Biodiversity & Conservation

Grazed Laminaria hyperborea with coralline crusts on infralittoral rock

IR.MIR.GzK.LhypGz.Ft


MIR.LhypGz

Image Keith Hiscock - Grazed Laminaria hyperborea forest with coralline crusts on upper infralittoral rock (MIR.LhypGz.Ft). Image width ca 2 m.
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Distribution map

IR.MIR.GzK.LhypGz.Ft recorded (dark blue bullet) and expected (light blue bullet) distribution in Britain and Ireland (see below)


  • EC_Habitats

Marine natural heritage importance

Listed under EC Habitats Directive
National importance Not available
Habitat Directive feature (Annex 1) Reefs
Large shallow inlets and bays

Biotope importance

MIR.LhypGz is important as a habitat for fish which in turn are predated by mammals, otters and seals especially.

Exploitation

Kelps have been harvested for the alginate industry which produces valuable emulsifiers and gelling agents for cosmetic, pharmaceutical and food industry. Laminaria hyperborea is harvested commercially in Norway, Brittany, Scotland and Ireland. Wilkinson (1995) reviewed the effects of kelp harvesting. He suggested that extensive shallow kelp beds absorb wave energy, acting as natural coastal defence in some areas and that harvesting should be restricted in theses locations. Echinus esculentus is an important structuring species and is collected commercially but not in numbers that would adversely affect the biotope. It was the object of a specific fishery in Cornwall in the 1980s. Nichols (1981) pointed out that although most divers missed small specimens within kelp beds, population densities should not be allowed to fall below 0.2 per metre to conserve the species in the UK. The possibility of a sea urchin fishery in Shetland for the Japanese market has been investigated (Penfold et al., 1996).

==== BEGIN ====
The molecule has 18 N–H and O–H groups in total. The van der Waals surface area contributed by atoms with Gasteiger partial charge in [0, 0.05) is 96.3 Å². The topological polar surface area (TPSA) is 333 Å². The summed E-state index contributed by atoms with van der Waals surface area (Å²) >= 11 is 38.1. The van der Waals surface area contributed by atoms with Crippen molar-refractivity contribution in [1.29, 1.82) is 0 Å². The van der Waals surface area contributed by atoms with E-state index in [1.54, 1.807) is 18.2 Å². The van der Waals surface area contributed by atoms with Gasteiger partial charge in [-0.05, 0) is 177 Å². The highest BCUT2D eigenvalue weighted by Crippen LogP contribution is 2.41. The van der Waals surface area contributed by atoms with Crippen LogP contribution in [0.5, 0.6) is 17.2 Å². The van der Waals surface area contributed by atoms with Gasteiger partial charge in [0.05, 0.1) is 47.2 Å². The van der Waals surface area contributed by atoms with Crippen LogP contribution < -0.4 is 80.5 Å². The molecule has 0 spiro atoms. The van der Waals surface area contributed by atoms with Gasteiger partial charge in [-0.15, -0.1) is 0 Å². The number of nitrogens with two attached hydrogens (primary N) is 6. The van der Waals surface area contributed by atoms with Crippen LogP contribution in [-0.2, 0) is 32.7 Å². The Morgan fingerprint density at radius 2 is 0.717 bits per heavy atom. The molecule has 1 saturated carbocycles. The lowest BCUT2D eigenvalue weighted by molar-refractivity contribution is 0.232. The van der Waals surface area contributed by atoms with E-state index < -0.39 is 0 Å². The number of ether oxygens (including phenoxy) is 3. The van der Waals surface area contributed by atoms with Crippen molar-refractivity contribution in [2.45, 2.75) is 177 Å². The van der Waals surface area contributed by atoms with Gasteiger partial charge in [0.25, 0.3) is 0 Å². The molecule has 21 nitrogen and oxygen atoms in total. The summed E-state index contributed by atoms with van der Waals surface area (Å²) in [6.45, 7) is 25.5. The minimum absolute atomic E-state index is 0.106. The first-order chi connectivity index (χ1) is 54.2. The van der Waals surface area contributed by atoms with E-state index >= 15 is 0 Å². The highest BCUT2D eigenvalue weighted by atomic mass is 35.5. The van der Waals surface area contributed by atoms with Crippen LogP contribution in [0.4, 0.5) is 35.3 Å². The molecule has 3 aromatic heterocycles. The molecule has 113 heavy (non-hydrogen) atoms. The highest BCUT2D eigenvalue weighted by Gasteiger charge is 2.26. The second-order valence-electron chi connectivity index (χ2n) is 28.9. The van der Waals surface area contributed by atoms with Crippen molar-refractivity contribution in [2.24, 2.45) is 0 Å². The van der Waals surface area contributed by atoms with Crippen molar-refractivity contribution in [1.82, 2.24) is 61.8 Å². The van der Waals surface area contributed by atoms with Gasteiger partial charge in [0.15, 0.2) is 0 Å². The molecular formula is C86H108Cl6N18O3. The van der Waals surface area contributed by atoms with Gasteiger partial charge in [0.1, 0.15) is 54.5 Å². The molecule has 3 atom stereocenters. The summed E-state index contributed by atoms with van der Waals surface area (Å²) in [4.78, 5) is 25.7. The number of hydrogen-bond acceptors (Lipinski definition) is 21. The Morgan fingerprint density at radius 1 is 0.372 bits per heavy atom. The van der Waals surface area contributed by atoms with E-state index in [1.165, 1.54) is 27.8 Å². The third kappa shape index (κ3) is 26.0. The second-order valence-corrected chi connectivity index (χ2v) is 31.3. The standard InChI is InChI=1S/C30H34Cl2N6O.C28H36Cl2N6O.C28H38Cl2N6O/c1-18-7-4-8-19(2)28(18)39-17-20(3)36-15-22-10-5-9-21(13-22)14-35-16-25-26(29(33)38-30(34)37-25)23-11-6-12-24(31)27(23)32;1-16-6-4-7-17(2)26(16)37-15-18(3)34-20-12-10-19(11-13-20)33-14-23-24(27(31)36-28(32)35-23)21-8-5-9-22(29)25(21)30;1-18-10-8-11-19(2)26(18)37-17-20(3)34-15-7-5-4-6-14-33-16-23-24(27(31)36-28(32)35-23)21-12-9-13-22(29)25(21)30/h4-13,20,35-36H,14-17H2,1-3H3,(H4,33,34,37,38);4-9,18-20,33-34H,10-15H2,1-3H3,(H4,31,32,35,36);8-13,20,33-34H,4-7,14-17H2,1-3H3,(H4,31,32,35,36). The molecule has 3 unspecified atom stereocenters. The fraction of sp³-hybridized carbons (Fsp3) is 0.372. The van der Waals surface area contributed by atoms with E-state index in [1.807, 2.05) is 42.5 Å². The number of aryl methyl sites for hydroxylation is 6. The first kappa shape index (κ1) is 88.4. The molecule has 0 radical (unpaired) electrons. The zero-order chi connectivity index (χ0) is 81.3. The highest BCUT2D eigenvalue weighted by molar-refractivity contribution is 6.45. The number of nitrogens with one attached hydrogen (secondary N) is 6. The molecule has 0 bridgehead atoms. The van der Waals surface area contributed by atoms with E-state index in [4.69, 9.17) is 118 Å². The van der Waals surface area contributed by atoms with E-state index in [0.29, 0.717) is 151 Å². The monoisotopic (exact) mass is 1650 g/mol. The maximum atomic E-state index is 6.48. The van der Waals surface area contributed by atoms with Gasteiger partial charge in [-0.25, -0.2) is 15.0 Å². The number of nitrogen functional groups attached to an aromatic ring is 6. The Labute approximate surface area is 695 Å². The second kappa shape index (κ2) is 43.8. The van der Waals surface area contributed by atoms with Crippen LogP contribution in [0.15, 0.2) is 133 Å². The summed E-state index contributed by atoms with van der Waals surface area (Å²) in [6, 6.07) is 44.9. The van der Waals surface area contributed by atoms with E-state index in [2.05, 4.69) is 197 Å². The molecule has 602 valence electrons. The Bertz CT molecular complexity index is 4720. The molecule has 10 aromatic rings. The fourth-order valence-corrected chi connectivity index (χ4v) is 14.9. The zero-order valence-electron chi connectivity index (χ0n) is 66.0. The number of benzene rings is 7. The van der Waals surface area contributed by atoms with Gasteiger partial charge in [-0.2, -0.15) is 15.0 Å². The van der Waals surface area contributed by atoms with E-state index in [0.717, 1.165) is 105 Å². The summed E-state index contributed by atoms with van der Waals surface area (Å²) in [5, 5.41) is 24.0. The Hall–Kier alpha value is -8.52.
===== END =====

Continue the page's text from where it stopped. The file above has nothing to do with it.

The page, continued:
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This review can be cited as follows:

Hiscock, K. 2002. Grazed Laminaria hyperborea with coralline crusts on infralittoral rock. Marine Life Information Network: Biology and Sensitivity Key Information Sub-programme [on-line]. Plymouth: Marine Biological Association of the United Kingdom. [cited 18/12/2014]. Available from: <http://www.marlin.ac.uk/habitatimportance.php?habitatid=333&code=1997>